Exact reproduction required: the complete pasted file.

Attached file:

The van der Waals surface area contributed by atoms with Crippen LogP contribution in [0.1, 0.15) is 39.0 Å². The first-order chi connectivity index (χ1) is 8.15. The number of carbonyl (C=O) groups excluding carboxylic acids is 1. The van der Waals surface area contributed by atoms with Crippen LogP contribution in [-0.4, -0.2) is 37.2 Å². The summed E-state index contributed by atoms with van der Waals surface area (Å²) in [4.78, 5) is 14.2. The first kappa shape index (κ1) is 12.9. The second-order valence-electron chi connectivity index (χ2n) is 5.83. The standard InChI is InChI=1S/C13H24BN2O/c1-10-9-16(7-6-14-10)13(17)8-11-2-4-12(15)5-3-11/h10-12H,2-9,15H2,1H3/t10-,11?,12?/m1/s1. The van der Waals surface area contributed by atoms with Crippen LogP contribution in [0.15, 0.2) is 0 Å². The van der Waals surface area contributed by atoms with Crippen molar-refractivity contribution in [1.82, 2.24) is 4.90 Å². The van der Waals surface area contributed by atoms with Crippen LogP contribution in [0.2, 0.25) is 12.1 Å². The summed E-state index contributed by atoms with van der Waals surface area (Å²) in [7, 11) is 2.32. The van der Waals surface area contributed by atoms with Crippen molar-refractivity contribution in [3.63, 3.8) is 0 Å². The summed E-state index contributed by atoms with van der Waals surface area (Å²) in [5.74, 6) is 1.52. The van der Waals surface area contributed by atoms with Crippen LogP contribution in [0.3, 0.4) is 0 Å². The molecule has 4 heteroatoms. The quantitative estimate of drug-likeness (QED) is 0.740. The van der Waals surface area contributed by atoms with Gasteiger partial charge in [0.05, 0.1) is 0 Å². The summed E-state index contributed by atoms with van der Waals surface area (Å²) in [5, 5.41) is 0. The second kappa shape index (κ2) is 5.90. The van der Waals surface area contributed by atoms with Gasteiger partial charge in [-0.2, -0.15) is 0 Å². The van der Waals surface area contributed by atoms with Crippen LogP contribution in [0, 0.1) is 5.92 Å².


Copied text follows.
The van der Waals surface area contributed by atoms with Crippen LogP contribution in [0.1, 0.15) is 39.0 Å². The first-order chi connectivity index (χ1) is 8.15. The number of carbonyl (C=O) groups excluding carboxylic acids is 1. The van der Waals surface area contributed by atoms with Crippen LogP contribution in [-0.4, -0.2) is 37.2 Å². The summed E-state index contributed by atoms with van der Waals surface area (Å²) in [4.78, 5) is 14.2. The first kappa shape index (κ1) is 12.9. The second-order valence-electron chi connectivity index (χ2n) is 5.83. The standard InChI is InChI=1S/C13H24BN2O/c1-10-9-16(7-6-14-10)13(17)8-11-2-4-12(15)5-3-11/h10-12H,2-9,15H2,1H3/t10-,11?,12?/m1/s1. The van der Waals surface area contributed by atoms with Crippen LogP contribution in [0.15, 0.2) is 0 Å². The van der Waals surface area contributed by atoms with Crippen molar-refractivity contribution in [1.82, 2.24) is 4.90 Å². The van der Waals surface area contributed by atoms with Crippen LogP contribution in [0.2, 0.25) is 12.1 Å². The summed E-state index contributed by atoms with van der Waals surface area (Å²) in [7, 11) is 2.32. The van der Waals surface area contributed by atoms with Crippen molar-refractivity contribution in [3.63, 3.8) is 0 Å². The summed E-state index contributed by atoms with van der Waals surface area (Å²) in [5.74, 6) is 1.52. The van der Waals surface area contributed by atoms with Crippen LogP contribution in [0.3, 0.4) is 0 Å². The molecule has 4 heteroatoms. The quantitative estimate of drug-likeness (QED) is 0.740. The van der Waals surface area contributed by atoms with Gasteiger partial charge in [0.05, 0.1) is 0 Å². The summed E-state index contributed by atoms with van der Waals surface area (Å²) in [5, 5.41) is 0. The second kappa shape index (κ2) is 5.90. The van der Waals surface area contributed by atoms with Gasteiger partial charge in [-0.2, -0.15) is 0 Å². The van der Waals surface area contributed by atoms with Crippen LogP contribution in [0, 0.1) is 5.92 Å².